OFFERING A RETRO-SLICK LOOK IN four colors (black/black, red/white, chrome/ black, orange/black), two cables (one curly/ one straight) with locking connectors, two interchangeable ear cushions (leather for optimum isolation and increased bass, and velvet for a more open sound and less low end), and a leatherette tote bag, the MH510 ($99 street) is a massively hip bargain even before you actually plug it in. You can certainly rock these eye-catching phones like a celebrity trotting out of a Beverly Hills Starbucks, and sneer at the hipsters who paid up to three times what you plunked down for much the same cool factor.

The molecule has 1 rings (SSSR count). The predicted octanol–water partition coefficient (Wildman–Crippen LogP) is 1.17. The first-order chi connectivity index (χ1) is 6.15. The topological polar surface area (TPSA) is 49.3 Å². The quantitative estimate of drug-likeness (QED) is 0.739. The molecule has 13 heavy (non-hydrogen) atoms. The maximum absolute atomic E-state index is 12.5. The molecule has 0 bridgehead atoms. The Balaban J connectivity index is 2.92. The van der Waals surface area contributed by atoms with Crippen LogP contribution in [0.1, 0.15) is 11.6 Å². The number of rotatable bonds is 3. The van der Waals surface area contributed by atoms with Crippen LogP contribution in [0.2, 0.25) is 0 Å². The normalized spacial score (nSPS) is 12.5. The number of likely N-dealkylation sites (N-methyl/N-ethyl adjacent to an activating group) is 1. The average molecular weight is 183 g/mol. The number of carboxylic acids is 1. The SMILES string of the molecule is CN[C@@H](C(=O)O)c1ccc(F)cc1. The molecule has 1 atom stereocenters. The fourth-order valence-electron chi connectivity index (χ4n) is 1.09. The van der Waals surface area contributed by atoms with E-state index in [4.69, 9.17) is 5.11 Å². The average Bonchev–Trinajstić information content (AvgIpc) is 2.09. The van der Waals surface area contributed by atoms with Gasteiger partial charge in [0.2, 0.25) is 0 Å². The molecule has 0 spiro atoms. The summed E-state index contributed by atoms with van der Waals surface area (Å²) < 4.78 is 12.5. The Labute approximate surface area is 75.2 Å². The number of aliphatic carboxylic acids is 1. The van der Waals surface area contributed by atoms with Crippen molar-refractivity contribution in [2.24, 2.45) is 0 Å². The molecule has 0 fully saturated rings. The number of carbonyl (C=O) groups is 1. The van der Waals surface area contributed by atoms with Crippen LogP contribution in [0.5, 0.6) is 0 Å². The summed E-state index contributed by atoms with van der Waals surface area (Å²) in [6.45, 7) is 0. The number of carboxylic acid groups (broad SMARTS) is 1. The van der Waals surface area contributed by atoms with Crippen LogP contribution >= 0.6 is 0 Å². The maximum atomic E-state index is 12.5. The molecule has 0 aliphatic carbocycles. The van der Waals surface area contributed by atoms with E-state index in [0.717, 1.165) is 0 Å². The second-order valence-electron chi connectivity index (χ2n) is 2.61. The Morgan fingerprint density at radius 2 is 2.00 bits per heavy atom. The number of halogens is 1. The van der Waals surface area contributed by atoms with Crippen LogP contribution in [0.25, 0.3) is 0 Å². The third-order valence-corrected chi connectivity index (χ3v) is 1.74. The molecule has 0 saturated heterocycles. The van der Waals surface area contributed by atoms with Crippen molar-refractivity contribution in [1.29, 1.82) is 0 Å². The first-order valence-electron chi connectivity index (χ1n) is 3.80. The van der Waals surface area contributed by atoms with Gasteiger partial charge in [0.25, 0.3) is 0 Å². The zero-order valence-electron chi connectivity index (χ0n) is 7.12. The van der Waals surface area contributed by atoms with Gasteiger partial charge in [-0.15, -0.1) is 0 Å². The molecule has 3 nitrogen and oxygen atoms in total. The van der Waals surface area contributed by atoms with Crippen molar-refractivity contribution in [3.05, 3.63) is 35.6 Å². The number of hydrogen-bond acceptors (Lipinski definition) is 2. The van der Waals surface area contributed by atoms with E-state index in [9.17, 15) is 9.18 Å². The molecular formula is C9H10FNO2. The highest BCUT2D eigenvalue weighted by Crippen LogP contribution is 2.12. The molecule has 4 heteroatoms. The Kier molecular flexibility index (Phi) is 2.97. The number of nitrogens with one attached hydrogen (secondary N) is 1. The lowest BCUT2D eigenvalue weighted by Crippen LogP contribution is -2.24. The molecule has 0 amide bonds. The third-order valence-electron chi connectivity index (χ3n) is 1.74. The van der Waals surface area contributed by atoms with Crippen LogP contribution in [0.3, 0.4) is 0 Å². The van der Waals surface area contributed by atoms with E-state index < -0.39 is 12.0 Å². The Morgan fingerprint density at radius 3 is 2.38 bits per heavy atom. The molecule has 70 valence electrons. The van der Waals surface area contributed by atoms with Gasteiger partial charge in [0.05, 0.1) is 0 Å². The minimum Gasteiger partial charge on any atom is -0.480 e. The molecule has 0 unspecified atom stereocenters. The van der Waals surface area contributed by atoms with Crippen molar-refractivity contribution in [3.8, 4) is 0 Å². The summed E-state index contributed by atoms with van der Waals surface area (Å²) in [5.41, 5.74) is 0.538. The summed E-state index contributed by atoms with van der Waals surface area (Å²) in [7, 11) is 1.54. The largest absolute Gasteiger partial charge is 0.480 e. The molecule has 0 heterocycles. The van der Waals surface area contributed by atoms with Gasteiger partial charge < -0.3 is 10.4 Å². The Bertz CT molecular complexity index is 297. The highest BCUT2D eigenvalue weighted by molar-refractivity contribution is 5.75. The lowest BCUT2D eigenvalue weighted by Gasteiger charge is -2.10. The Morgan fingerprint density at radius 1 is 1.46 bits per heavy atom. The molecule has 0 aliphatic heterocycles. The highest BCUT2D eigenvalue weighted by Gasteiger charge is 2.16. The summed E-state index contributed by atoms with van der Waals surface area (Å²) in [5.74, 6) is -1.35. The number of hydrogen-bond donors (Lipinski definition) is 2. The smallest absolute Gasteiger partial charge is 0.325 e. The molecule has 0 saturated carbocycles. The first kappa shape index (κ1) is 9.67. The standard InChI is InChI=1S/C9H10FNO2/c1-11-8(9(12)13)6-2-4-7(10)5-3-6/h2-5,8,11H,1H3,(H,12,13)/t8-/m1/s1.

But, unlike a purse puppy, the MH510s aren’t mere fashion accoutrements. These are serious tracking and mixing headphones with brute-like construction, serious power-handling capacity, and an extended frequency range (10Hz-24kHz). I did several mixing and tracking sessions with the MH510s, and found sound reproduction to be clear and precise. Stereo positioning and minute mix adjustments could be easily discerned, ear fatigue during lengthy sessions was minimal, and what I heard in the cans typically translated accurately to other playback media (even accounting for the MH510’s ability to track subwoofer-deep lows).
An added benefit is that the MH510 headband connects at the dead middle of the ear cups, which pushes them firmly and evenly against your ears, and ensures maximum isolation from environmental sounds. It’s like you’re in your own “aural solitary confinement,” safe from distractions that might skew sonic evaluations. I couldn’t dig these headphones more. They are awesome. CAD Audio, cadaudio.com.